According to the Pew Research Center, interest in news about the U.S. economy skyrocketed last week, with 70% of Americans following economic developments very closely, up from 56% the previous week. Interest in economic news is broadly bipartisan with equal proportions of Republicans, Democrats and independents following news about current economic conditions very closely.
The public also paid close attention to the battle in Washington over a plan to use government funds to stabilize financial markets. That debate melded economic news with closely-followed presidential election coverage, as John McCain briefly suspended his campaign to return to Washington to play a role. As lawmakers and administration officials worked on an ill-fated compromise last weekend, 60% of the public was following developments very closely.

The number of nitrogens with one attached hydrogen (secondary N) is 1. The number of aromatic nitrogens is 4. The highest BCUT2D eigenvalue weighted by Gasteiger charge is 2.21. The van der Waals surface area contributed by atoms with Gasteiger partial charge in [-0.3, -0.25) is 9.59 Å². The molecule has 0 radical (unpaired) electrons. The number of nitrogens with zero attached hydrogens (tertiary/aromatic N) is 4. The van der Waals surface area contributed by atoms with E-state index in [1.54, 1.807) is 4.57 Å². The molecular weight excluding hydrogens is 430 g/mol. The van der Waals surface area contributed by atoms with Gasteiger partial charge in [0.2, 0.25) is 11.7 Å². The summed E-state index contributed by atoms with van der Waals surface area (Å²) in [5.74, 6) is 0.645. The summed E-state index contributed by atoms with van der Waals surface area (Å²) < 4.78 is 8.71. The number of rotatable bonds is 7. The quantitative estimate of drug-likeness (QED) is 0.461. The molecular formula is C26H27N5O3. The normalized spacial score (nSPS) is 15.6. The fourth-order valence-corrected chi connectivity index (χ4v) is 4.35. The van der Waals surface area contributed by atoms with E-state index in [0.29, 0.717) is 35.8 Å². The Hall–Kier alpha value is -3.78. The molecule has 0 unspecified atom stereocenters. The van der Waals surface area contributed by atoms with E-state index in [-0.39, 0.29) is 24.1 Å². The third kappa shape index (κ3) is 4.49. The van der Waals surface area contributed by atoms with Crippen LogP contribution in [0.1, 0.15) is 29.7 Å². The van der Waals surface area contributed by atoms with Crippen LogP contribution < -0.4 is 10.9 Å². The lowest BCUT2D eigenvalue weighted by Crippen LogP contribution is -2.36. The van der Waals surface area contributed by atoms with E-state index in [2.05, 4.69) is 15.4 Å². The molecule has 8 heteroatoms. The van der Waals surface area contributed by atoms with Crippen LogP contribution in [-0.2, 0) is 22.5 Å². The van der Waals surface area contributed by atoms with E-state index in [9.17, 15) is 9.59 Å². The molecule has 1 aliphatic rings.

From a historical perspective, interest in news about the economic crisis, while not as high as interest in the Challenger disaster or 9/11, rivals interest in other major news stories of the past 20 years. With 70% of the public now following news about it very closely, the current economic crisis becomes one of the top ten most closely followed news stories in two decades of Pew Research Center news interest surveys.
Read the full report Interest in Economic News Surges on the Pew Research Center for the People & the Press Web site.